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Ravi Jain is an immigration lawyer and vice-chair of the CBA National Immigration Law Section

Members of Canada's Haitian community stand in line at an immigration consulting office.SHAUN BEST

Numerous immigration consultants were alleged to have exploited approximately 2,600 foreign workers and students, both in Canada and abroad, according to a recent Globe and Mail investigation. A few days later, the federal budget implementation bill explained how the budget’s allocation of more than $100-million over 10 years and then $10-million annually would be used to prop up immigration consultants again. This is the third iteration of self-regulation for such consultants, this time with some government oversight but also millions from the pockets of taxpayers.

The announcement is poor timing for the government, given it came on the heels of the Globe investigation. In what other area of law is the federal government spending taxpayer dollars to prop up non-lawyers? Are vulnerable immigrants and refugees less deserving of truly professional legal representation?

For more than 20 years, the Canadian Bar Association did not object to the idea of consultants if they could be effectively regulated. In 2017, after carefully reflecting on the past two iterations of self-governance, the CBA finally said enough is enough.

MP offices are inundated with complaints and immigration casework. The media regularly report instances of fraud including charging up to $200,000 for a fake job offer or falsely advising that graduation from a private college can lead to coveted postgraduate work permits. As The Globe reported: “Exploitation is far more prevalent than has been reported, primarily because most victims are reluctant to go to the authorities for fear that they will be deported.”

Lawyers are often consulted when it’s too late and often by people who thought they were previously hiring lawyers. Sadly, the problem has been growing. There were approximately 1,600 registered consultants under the first regulator and under the current regulator there are more than 5,400. According to the current regulator’s December, 2016, report when there were 3,600 members, 1,710 complaints were filed in the preceding five years.

In the same period, there were only 23 reported disciplinary cases against immigration lawyers across Canada. Victims of consultants have complained about applications not filed, money-back guarantees not honoured, decisions to refuse not disclosed, exorbitant fees and frivolous applications filed. A recent report by Lexbase revealed that refusal rates for temporary resident applications were 18 per cent when the person was represented by a consultant versus 10 per cent with a lawyer.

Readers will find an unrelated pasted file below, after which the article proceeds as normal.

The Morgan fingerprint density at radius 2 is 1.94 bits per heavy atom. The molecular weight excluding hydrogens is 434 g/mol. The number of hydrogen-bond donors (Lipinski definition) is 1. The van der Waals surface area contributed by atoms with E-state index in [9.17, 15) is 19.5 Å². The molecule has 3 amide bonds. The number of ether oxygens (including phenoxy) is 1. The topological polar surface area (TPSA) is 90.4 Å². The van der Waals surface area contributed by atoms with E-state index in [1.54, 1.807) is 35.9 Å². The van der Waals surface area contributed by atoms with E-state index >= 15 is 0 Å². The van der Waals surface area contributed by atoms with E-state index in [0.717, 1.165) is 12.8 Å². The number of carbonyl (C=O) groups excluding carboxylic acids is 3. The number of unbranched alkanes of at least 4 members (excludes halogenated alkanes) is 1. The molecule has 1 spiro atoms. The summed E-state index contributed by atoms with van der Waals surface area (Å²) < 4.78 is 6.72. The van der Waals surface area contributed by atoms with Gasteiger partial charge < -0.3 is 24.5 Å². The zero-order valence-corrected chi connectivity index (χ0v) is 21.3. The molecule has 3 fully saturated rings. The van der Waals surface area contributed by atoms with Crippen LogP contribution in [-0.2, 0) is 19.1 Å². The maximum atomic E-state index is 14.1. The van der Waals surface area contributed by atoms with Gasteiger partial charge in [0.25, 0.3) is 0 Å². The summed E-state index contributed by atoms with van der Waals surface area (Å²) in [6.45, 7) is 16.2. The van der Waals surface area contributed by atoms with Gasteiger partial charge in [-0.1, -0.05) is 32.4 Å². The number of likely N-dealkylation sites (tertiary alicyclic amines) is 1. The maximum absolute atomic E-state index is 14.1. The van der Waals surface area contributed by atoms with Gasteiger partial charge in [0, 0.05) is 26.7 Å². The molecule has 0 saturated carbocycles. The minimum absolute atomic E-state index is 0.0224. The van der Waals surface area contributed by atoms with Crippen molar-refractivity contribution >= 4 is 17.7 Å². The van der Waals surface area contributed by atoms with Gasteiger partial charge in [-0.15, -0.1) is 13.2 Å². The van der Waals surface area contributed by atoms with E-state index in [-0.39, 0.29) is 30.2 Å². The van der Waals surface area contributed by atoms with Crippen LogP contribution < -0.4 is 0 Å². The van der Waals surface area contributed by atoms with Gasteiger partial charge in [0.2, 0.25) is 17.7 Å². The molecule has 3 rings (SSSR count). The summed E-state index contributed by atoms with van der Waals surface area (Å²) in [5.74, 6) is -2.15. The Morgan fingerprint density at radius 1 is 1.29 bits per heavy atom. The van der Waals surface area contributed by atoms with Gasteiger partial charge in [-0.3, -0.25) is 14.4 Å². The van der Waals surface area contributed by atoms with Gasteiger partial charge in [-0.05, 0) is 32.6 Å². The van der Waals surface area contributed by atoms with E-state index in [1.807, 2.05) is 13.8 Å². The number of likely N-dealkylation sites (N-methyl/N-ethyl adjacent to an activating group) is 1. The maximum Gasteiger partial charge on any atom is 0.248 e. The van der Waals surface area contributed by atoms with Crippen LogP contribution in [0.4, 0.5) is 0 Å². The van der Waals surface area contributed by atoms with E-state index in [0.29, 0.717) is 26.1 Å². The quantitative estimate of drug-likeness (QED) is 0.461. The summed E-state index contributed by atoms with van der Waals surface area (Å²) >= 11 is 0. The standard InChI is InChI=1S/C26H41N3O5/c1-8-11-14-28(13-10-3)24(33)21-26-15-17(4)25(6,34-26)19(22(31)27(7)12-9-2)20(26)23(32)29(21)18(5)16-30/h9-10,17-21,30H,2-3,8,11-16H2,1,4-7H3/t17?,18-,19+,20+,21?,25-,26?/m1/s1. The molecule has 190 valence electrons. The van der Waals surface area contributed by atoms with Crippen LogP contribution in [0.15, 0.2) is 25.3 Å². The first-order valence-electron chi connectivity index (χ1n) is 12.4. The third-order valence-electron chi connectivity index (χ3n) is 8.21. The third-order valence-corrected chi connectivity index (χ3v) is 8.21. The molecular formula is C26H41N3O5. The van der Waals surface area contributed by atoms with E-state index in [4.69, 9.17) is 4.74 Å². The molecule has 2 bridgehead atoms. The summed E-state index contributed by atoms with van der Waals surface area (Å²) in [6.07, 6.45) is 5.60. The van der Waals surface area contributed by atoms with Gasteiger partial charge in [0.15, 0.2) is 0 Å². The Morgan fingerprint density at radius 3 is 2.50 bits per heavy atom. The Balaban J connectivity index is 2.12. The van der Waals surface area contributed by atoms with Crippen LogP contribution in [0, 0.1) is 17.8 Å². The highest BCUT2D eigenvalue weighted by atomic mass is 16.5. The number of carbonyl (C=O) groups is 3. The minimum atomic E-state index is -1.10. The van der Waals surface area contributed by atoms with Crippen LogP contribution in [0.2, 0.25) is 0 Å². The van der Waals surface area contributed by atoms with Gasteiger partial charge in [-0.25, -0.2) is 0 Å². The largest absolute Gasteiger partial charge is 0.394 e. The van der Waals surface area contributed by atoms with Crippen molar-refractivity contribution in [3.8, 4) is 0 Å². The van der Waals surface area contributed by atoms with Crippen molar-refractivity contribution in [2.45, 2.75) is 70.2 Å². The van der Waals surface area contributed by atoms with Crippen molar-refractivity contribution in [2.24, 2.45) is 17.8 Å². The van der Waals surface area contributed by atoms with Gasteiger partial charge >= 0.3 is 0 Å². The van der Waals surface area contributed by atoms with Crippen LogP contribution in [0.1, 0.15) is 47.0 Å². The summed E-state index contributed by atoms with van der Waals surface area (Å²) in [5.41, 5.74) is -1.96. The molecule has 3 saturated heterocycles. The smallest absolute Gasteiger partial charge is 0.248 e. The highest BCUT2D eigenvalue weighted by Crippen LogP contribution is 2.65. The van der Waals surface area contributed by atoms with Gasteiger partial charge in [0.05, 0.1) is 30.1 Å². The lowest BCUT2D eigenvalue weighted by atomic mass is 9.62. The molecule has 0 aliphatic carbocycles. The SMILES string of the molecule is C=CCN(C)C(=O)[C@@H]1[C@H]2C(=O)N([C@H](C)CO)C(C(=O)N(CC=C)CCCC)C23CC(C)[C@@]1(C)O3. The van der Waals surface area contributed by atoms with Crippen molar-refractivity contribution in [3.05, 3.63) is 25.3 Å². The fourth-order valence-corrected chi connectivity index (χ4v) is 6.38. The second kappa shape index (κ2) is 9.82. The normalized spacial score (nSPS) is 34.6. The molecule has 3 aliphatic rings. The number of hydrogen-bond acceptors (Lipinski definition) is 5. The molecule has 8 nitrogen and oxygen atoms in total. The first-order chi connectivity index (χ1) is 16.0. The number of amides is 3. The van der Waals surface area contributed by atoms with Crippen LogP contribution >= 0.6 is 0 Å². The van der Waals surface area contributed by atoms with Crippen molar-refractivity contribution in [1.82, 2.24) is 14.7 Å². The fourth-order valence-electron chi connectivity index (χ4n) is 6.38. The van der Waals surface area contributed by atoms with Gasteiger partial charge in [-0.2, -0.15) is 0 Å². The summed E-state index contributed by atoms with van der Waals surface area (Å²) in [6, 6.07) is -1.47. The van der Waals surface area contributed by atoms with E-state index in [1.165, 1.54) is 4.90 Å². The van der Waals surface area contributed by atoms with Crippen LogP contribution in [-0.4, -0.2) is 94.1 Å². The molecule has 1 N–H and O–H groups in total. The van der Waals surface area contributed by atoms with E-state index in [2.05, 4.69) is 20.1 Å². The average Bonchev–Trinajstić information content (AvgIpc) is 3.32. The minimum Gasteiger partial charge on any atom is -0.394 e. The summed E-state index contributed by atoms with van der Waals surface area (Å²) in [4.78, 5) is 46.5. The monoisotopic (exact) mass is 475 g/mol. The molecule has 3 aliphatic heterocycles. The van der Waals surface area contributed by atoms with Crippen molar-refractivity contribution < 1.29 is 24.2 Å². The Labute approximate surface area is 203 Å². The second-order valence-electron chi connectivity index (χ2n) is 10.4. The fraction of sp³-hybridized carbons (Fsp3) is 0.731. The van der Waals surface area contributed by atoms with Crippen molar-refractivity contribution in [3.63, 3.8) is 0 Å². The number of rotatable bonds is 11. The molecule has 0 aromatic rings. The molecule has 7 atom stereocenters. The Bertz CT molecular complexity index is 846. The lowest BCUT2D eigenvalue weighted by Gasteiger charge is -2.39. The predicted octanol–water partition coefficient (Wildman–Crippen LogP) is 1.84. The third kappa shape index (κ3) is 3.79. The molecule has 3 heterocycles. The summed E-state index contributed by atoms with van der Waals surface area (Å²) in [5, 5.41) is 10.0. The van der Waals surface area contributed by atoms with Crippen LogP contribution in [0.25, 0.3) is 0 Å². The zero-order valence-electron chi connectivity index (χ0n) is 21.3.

Litigation should be off-limits, and yet the new regime calls for tiered licensing and education tailored to litigating. That the government would contemplate this is baffling, given Paul Aterman, then deputy chairperson of a division of the Immigration and Refugee Board said: “Certainly when it comes to the question of litigation, there is considerable scope for improvement when it comes to immigration consultants acting as litigators.” Consider that refugee hearings involve matters of life and death.

Registered consultants have a paid advocacy group, which in turn has hired a paid lobbyist. Perhaps this explains why consultants asked for more power and more money and received both. Many have also suggested that consultants are key supporters of MP election campaigns.

Immigration is a complicated, technical area of law that changes frequently. It intersects with human rights, international, constitutional, criminal, family, employment, corporate, tax and administrative law. Besides undergoing rigorous training, lawyers must keep up-to-date and must only file meritorious applications, advising against appealing when there is a low chance of success. This saves taxpayer dollars and reduces stress on tribunals and courts. Given the strain on our refugee determination process, this is a timely consideration.

No one is trying to put consultants who strive to be diligent out of work. Subject to law society rules, they already partner with lawyers, assist with marketing initiatives and work on files. But the best way to protect the public is if only lawyers can sign off and litigate. This also avoids a confusing message to the public around who may represent for a fee and it is the only effective way to deal with “ghost” agents both local and abroad who take fees without disclosing their representation. The government’s solution does nothing to address them.

Spending $100-million over 10 years on this third attempt to regulate consultants is a tacit acknowledgement of all the problems associated with immigration consultants. How odd that the government wishes to give consultants yet another chance to practise law and that, instead of protecting the public, has chosen to protect consultants.

As Canada welcomes more permanent and temporary residents than ever before, and as the number of consultants continues to multiply, stories of negligence and fraud will continue. Hopefully, future politicians will place public protection over electoral calculus.

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